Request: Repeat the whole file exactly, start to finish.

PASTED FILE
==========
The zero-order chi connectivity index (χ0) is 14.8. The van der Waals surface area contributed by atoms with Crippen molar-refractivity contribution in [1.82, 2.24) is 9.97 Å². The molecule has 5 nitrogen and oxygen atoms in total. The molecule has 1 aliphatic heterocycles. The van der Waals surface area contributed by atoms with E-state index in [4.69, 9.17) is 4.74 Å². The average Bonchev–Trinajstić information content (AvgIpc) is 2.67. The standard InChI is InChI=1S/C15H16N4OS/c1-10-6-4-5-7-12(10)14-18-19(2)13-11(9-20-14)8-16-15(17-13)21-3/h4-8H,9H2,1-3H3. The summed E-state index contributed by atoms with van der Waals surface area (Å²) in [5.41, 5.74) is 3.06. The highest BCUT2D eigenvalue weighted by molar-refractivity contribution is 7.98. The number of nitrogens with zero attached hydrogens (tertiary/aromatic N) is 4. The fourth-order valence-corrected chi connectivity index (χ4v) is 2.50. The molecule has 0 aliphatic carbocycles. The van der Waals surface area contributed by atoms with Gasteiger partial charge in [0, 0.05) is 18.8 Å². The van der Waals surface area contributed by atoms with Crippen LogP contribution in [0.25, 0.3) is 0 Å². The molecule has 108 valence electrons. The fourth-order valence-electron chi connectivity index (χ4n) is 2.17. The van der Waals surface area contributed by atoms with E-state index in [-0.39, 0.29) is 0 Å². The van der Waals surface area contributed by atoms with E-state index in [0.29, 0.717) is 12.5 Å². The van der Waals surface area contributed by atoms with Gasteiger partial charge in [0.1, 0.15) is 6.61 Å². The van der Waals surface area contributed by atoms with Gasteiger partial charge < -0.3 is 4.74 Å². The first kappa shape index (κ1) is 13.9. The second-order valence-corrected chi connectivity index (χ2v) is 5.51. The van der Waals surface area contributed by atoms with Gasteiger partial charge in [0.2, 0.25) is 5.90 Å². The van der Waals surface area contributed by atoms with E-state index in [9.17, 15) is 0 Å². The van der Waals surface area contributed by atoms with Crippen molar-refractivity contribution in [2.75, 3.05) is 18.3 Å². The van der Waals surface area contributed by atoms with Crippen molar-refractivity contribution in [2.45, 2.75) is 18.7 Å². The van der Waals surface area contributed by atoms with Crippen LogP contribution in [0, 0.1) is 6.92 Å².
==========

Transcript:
The zero-order chi connectivity index (χ0) is 14.8. The van der Waals surface area contributed by atoms with Crippen molar-refractivity contribution in [1.82, 2.24) is 9.97 Å². The molecule has 5 nitrogen and oxygen atoms in total. The molecule has 1 aliphatic heterocycles. The van der Waals surface area contributed by atoms with E-state index in [4.69, 9.17) is 4.74 Å². The average Bonchev–Trinajstić information content (AvgIpc) is 2.67. The standard InChI is InChI=1S/C15H16N4OS/c1-10-6-4-5-7-12(10)14-18-19(2)13-11(9-20-14)8-16-15(17-13)21-3/h4-8H,9H2,1-3H3. The summed E-state index contributed by atoms with van der Waals surface area (Å²) in [5.41, 5.74) is 3.06. The highest BCUT2D eigenvalue weighted by molar-refractivity contribution is 7.98. The number of nitrogens with zero attached hydrogens (tertiary/aromatic N) is 4. The fourth-order valence-corrected chi connectivity index (χ4v) is 2.50. The molecule has 0 aliphatic carbocycles. The van der Waals surface area contributed by atoms with Gasteiger partial charge in [0, 0.05) is 18.8 Å². The van der Waals surface area contributed by atoms with Crippen LogP contribution in [0.25, 0.3) is 0 Å². The molecule has 108 valence electrons. The fourth-order valence-electron chi connectivity index (χ4n) is 2.17. The van der Waals surface area contributed by atoms with E-state index in [-0.39, 0.29) is 0 Å². The van der Waals surface area contributed by atoms with E-state index in [0.29, 0.717) is 12.5 Å². The van der Waals surface area contributed by atoms with Gasteiger partial charge in [0.1, 0.15) is 6.61 Å². The van der Waals surface area contributed by atoms with Gasteiger partial charge < -0.3 is 4.74 Å². The first kappa shape index (κ1) is 13.9. The second-order valence-corrected chi connectivity index (χ2v) is 5.51. The van der Waals surface area contributed by atoms with Gasteiger partial charge in [0.2, 0.25) is 5.90 Å². The van der Waals surface area contributed by atoms with E-state index in [9.17, 15) is 0 Å². The van der Waals surface area contributed by atoms with Crippen molar-refractivity contribution in [2.75, 3.05) is 18.3 Å². The van der Waals surface area contributed by atoms with Crippen molar-refractivity contribution in [2.45, 2.75) is 18.7 Å². The van der Waals surface area contributed by atoms with Crippen LogP contribution in [0, 0.1) is 6.92 Å².